E-Day Open House Offers Hands-on Engineering - Podcast Transcript

 

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Here's Alicia Gregory, director of Research Communications. 

 

Alicia: Engineers Day, or E-Day, is February 25th. We talked to Chelsea Hansing, this years’ E-Day coordinator to learn more about the event.

 

Chelsea Hansing:  So, E-Day is an open house for the College of Engineering. Completely open to the public, and we sort of target kids- school aged children; Kindergarten through 12th grade. And there are different kinds of interactive and dynamic exhibits; some hands on stuff, some contests, that are geared for each of those age groups. So, from Kindergarteners all the way up through high school, there should be something that would interest any student. Even if they're not necessarily in mind for engineer or computer science. There are some exhibits that are sort of geared toward everyday engineering, and then some that are more specific to the different disciplines within Engineering/Computer Science. But our goal is just to show kids what kinds of things engineers do, who engineers are, what we look like... They might be women, they might be minorities, they might be men. So, it's just to show kids everything they should know about engineering. Give them a sample. 

 

Alicia: So, what will visitors experience at E-Day? 

 

Chelsea Hansing: We're there from 9 am to 1 pm, but people can come at any point during that time. I recommend coming early because there is so much to do, even if you stay the entire time, you might not make it through to every exhibit. But, basically, when you arrive, there will be a check-in desk where you can get a printed program, which has our map of our facilities, and some other information about what's going on, and an empty bag to carry around, in case you want to pick up give away items from some of the exhibitors. And, then you just are free to roam around at your own pace, on your own schedule, and see any of the dynamic and interactive exhibits that we have to offer. Some of them are hands on, some of them are contests where you can win a prize. Most of the contests are just walk-up. You don't have to pre-register, you don't have anything prepared. A few of them you have to register in advance and prepare something before you come. All that's available on our website. But most things, you can just walk up and do. And they're probably five to ten minutes, and then you're off to the next one. 

One good thing is we have a mobile app, which is free. It's a free download on both Android and Apple devices. And, it can help you, if you want to download that ahead of time, to plan which exhibits you want to see, and you can actually build your own schedule on there. 

 

Alicia: That's pretty cool. That's helpful. Because it is a very large event. It goes through many buildings. 

 

Chelsea Hansing: We go through six buildings, so it's huge. And, on most of the buildings, there are 3 floors worth of exhibits or more. 

 

Alicia: Tell me a little bit about where people can park, and where they check in.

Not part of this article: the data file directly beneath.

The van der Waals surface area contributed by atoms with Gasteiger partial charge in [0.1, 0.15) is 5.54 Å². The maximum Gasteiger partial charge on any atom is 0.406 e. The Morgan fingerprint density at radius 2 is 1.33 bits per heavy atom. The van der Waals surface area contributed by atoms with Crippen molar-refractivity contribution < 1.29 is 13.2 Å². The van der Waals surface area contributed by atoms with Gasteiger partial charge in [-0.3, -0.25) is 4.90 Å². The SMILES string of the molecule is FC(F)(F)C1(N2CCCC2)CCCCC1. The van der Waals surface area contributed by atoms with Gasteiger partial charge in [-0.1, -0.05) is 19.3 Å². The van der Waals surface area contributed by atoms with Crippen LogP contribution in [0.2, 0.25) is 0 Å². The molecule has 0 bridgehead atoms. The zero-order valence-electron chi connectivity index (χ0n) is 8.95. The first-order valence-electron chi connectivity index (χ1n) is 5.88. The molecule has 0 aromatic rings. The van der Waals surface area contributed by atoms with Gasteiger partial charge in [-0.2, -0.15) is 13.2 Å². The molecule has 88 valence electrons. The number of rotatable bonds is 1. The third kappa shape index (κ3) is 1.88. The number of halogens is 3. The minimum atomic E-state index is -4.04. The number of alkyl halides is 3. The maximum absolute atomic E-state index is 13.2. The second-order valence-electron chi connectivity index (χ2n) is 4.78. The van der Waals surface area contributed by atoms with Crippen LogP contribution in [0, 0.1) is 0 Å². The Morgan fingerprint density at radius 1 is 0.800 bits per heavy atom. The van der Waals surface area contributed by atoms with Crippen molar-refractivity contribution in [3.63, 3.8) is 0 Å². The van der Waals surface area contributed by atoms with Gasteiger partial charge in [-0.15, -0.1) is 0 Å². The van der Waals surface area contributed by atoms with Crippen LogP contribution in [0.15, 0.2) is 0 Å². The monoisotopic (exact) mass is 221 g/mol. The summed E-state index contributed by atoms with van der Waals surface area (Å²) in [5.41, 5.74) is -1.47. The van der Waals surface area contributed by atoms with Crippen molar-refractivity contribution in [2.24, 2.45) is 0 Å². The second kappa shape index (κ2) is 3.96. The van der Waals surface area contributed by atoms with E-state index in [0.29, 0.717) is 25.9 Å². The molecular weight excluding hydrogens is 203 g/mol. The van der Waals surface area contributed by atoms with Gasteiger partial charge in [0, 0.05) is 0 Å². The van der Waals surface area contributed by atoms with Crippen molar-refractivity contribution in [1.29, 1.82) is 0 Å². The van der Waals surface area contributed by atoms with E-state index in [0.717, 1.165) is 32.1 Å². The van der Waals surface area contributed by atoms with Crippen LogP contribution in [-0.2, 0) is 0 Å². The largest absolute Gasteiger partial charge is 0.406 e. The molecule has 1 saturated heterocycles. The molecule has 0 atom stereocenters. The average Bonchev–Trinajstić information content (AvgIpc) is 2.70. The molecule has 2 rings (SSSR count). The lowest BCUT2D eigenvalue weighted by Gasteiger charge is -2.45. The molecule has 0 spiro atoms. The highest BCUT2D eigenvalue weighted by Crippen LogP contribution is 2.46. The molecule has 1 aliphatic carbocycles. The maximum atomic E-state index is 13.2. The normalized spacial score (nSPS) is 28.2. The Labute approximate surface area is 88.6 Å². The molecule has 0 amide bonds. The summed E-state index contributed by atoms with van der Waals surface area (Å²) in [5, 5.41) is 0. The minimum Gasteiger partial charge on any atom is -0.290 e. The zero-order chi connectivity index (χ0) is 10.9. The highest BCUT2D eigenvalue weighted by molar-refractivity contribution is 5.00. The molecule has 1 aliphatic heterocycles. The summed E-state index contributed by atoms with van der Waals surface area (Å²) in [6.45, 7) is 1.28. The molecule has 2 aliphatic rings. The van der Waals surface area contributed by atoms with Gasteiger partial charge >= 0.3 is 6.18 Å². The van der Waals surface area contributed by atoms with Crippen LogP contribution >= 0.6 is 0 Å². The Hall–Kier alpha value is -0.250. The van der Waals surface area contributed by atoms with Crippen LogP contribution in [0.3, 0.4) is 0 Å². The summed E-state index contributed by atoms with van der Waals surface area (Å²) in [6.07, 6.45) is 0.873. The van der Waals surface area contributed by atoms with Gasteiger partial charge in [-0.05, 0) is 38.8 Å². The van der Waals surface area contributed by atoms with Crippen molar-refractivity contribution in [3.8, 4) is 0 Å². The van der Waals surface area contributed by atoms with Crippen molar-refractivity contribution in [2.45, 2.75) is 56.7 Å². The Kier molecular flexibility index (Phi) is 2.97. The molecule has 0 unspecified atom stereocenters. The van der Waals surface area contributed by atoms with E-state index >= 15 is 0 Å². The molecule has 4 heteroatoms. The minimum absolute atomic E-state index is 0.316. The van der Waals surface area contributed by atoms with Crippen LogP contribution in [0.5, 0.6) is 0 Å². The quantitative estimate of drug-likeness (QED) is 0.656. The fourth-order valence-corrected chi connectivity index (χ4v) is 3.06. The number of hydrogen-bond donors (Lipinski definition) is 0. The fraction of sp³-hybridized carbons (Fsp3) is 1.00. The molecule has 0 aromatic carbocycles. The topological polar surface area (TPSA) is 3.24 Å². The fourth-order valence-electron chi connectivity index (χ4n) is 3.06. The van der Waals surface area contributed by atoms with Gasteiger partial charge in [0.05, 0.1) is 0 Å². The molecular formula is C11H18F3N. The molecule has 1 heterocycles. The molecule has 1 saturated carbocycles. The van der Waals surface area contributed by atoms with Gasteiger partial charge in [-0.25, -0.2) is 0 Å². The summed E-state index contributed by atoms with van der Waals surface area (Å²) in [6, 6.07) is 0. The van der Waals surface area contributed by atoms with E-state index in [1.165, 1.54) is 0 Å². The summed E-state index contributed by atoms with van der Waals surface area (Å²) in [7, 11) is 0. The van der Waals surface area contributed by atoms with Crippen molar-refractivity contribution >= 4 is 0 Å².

Chelsea Hansing:  So, we recommend one of two parking lots. Either the parking structure number 5, which is the large garage next to Kennedy Bookstore off of Limestone St. That will be open for free parking. And, then you can take the pedway over to the main campus, and come inside the front doors of any of the engineering buildings, and we'll have a check in table at the entrance of all the buildings. Or, they can park over on the surface lot in front of the Davis Marksbury building, and that's pretty much the corner of Rose Street and Maxwell. There's a surface lot there that will be available for parking, and you can start in the Davis Marksbury building then, and then take the shuttle that we have consistently all day- probably every 20 minutes, or however long it takes them to do the loop - and ride the shuttle over to the main engineering buildings. And, then when you're finished looking at those, just ride the shuttle back and grab your car. 

 

Alicia: Excellent. So, tell me what have been in the past, and what you anticipate might be the most popular exhibits. I know the egg drop, historically, has been a big draw. 

 

Chelsea Hansing: Yes. The egg drop/crush survivability contest is always huge. Absolutely. It's pretty exciting to watch all the kids gather around literally three floors of balconies to watch them drop these vehicles to see if the egg survives. That's definitely huge. Also, we have a pretty good turnout for our volcano contest. Lot of people like building the volcano and then bringing it in. So, that's huge. Any time we have a 3-D printer, that's always a huge draw. And, then of course, some of our outside exhibitors. Lexmark, who's our sponsor, they always have a huge exhibit, like a multi-level exhibit with a bunch of different exhibits within their exhibit. We've got robots. We've got lots of Legos. I think there's just gonna be a lot of exciting stuff. Belcan is bringing an actual helicopter rotor. Newton's attic is bringing a human gyro trainer. I think it's that thing that you can actually get in, and then- 

 

Alicia: It spins. 

 

Chelsea Hansing: -rotate. Yeah. I won't be doing that. But it sounds cool, and I'm going to enjoy watching it. There's some really cool stuff this year. All of the exhibits are listed on our mobile app, and also on our website. 

 

Alicia: Visit the E-Day website at engr.uky.edu/eday or search “University of Kentucky e-day” to download the mobile app.

 

 

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